Holding all polls together: Modi's counter stroke to Indira's master stroke?

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The Election Commission (EC) has hinted that the Lok Sabha and Assembly elections can be held together, echoing the thoughts of Prime Minister Narendra Modi who feels that all elections---from the topmost (Parliament) to ground (local bodies)---should be held together to save time and money.

Holding all polls together will be blow to some remaining vestiges of the Gandhi legacy

If the thought is really translated into practice, it will be another blow to the last few remaining vestiges of the Gandhi politics. It was Indira Gandhi, India's third prime minister, who had separated the years of holding the central and state elections in India in 1971 as a strategic move.


narendra modi and indira gandhi

Why Indira Gandhi gave the master stroke by separating central and state polls in 1971

Indira Gandhi could not become the iron lady she is known as in the earlier years. Though she won her first parliamentary election in 1967, her authority was not above everybody else. She had to compromise with the syndicate comprising senior members like Kamaraj and the only way she could rise as the strongest leader was by eliminating all opponents.

To win over people's hearts in a time which was not conducive (food shortage, rising prices, unemployment etc), Indira turned to a populist brand of politics in a bid to outsmart the factions against her. After the Congress faced more mid-term poll reverses in 1969, Indira sensed an opportunity and started taking one after another measures that seemed pro-people but actually were aimed at getting rid of her opponents in the party.

Soon after, Indira was expelled from the Congress and she formed her own Congress (R) as against the Congress (O) or the original party. Indira still wanted to go ahead with her socialist policies but her bid to abolish the privy purses of the dethroned princely states failed in Parliament.

There were other issues like bank nationalisation and right to provate property which Indira Gandhi wanted to get a parliamentary majority to pursue her socialist (actually populist) ideals and hence she decided to bring the scheduled parliamentary election in 1972 ahead by one year.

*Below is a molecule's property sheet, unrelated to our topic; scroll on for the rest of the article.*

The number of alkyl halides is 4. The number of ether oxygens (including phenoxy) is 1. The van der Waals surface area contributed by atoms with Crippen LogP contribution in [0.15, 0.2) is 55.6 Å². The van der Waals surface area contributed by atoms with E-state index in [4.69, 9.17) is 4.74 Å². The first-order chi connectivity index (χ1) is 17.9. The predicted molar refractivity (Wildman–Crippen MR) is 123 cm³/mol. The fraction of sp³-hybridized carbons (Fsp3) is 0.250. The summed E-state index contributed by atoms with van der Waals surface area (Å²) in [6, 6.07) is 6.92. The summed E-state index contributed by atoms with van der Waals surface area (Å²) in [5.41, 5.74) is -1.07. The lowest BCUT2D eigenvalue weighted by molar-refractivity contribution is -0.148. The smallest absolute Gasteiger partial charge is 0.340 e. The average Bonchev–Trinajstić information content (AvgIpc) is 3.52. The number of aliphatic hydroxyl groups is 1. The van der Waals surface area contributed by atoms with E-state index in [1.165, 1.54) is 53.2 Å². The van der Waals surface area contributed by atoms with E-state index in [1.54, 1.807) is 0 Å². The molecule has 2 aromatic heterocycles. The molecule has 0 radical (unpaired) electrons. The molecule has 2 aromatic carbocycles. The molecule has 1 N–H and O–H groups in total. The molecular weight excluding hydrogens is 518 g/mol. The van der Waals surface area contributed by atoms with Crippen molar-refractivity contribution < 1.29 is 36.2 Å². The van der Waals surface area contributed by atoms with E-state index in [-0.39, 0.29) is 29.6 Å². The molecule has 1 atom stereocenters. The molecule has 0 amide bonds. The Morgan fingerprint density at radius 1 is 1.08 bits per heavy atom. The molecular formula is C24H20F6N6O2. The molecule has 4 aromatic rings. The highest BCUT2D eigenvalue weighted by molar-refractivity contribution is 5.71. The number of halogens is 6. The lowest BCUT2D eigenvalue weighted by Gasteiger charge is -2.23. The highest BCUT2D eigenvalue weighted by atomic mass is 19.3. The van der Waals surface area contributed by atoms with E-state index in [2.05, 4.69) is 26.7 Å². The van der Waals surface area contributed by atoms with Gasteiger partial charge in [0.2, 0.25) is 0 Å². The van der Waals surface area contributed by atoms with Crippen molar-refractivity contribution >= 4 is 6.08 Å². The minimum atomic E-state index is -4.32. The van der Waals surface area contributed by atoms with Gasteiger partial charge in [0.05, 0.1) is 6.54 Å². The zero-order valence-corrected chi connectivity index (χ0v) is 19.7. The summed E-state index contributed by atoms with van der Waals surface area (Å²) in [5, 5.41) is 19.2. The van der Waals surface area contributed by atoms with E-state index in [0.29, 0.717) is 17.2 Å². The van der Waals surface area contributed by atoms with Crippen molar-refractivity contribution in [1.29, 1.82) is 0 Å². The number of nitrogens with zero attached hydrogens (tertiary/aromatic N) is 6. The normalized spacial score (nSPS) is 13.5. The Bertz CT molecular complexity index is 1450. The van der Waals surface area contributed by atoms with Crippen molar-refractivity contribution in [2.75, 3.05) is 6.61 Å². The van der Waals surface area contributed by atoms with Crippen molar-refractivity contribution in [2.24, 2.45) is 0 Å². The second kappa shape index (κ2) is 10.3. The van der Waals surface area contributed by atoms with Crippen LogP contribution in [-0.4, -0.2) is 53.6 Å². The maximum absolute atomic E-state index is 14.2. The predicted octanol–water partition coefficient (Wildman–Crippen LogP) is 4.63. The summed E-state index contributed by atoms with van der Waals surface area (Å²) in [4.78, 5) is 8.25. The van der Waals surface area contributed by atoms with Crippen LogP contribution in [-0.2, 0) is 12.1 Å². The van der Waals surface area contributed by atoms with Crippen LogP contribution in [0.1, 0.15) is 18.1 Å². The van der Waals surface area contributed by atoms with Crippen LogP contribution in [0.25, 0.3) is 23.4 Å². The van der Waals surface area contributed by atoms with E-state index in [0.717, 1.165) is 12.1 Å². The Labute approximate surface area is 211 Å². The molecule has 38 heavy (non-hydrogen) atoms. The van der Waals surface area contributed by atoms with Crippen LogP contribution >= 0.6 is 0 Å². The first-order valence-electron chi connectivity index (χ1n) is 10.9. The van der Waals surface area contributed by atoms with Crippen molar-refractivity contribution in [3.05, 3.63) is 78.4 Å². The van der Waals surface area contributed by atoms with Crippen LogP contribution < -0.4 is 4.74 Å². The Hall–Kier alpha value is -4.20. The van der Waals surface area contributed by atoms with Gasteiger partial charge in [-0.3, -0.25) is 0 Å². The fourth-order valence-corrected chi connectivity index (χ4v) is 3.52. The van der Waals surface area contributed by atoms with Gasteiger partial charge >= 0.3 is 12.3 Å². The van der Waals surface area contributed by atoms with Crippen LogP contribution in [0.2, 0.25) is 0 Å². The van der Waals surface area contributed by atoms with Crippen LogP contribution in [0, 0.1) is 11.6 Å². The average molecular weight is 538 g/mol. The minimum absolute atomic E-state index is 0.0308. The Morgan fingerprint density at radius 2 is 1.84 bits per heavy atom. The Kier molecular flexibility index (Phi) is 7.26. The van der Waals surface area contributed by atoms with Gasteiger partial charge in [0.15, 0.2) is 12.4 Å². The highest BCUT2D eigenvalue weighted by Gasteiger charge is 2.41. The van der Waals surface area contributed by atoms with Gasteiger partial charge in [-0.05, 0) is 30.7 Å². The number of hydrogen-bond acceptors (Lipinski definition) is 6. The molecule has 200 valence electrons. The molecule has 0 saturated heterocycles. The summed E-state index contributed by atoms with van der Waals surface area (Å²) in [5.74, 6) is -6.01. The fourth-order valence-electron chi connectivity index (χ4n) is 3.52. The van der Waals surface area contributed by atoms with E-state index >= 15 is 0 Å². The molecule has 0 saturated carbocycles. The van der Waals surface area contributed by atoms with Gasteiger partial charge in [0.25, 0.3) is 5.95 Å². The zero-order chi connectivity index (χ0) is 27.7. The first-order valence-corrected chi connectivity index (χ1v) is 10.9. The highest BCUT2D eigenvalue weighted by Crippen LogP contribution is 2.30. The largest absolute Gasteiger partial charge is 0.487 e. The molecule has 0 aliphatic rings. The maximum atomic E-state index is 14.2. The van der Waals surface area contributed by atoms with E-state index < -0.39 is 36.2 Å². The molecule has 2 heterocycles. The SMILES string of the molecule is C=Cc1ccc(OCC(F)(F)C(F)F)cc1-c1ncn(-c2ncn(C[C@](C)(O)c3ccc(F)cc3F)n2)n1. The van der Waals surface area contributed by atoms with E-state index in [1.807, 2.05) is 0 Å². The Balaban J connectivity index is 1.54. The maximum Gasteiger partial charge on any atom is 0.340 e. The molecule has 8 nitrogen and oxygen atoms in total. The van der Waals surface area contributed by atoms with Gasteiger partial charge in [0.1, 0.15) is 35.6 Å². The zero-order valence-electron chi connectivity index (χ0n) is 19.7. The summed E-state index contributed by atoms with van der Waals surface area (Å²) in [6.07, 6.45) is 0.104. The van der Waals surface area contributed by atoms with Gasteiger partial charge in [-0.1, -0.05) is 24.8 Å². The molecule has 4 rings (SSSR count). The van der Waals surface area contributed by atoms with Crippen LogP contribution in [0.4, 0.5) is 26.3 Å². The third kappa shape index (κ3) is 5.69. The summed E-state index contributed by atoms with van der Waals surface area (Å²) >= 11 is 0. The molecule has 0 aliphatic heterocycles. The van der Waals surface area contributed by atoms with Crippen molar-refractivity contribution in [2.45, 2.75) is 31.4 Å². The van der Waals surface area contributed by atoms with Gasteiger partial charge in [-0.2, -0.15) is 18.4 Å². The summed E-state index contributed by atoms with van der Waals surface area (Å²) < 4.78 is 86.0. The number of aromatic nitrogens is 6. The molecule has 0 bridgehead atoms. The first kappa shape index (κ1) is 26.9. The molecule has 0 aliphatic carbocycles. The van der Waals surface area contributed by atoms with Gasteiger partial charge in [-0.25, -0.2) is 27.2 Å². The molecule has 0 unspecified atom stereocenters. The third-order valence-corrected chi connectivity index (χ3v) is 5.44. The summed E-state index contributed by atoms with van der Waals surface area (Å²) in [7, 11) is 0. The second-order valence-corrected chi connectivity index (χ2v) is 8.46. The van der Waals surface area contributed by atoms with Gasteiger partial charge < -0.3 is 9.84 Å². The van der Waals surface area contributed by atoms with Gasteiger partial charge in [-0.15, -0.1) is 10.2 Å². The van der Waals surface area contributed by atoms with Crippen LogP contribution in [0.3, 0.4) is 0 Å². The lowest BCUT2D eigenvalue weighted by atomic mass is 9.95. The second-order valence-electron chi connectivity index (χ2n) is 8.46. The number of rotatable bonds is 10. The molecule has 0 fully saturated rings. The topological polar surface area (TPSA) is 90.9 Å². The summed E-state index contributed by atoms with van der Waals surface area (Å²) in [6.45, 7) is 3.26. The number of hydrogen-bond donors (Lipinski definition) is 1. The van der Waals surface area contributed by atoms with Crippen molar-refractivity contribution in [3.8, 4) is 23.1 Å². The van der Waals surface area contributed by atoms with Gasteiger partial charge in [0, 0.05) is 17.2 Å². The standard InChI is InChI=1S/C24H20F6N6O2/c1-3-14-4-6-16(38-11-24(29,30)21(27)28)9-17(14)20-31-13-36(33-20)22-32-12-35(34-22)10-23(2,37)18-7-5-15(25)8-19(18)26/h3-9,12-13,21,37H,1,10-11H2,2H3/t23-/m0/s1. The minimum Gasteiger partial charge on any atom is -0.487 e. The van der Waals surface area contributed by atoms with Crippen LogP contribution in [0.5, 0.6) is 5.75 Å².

The master stroke earned Indira a rich dividend in 1971

It was a master stroke by an over-confident Indira Gandhi from all angles. It not only made her socialist credentials an appealing issue in the national election but also separated the national from the state issues. With the parliamentary election now being held in a separate year, the Congress's state leaders (wherein lied the strength of Indira's political opposition that time) saw their importance getting diminished.

Indira Gandhi's populist call of "Garibi Hatao" gave her a splendid victory and when that was coupled with the historic victory over Pakistan in the Bangladesh liberation war, Indira Gandhi went beyond anybody else's reach.

The cycles of national and state elections have continued broken since then till Modi raised the issue recently. There is no doubt that bringing all elections back to the same year will be beneficial for a number of reasons.

2 reasons why going back to 1952-1967 pattern will be beneficial today

It will bring more focus on governance; state elections have become referendum of sort for party/alliance ruling at Centre

First, it will give a stability to the party in power at the Centre. The assembly elections have virtually turned into a referendum for the party/alliance which is ruling at the Centre and continuous electoral contests make it difficult to pursue long-term goals.

One loss in a state and the hyper-active media starts counting it as the fall of the ruling party, regardless of the differences in the central and state politics. By holding all elections together, both the central and state governments (the former more) will get a time to focus on governance and not run around worrying about the majority figure in the legislature.

Monetary misutilisation can be reduced by holding all polls together under a tight focus

Secondly, by holding all elections together in an atmosphere of quasi-emergency, the scope of monetary irregularities can also be reduced by a huge degree. Almost all elections nowadays come with several allegations about misuse of money and violation of code of conduct.

In a complete election mode, the authorities can mobilise the entire machinery to keep tabs on the exercise, although mammoth.
Indira Gandhi had once centralised the functioning of India's democracy by separating the election years for the Centre and states.

Today, by making the entire exercise a one-time affair, the balance of the country's democractic functioning will be re-established. And not to say, the amount of time, money and energy it will save.

But for Modi and Amit Shah, holding all elections together could be a political punch as it would rattle an already shaken Congress further.

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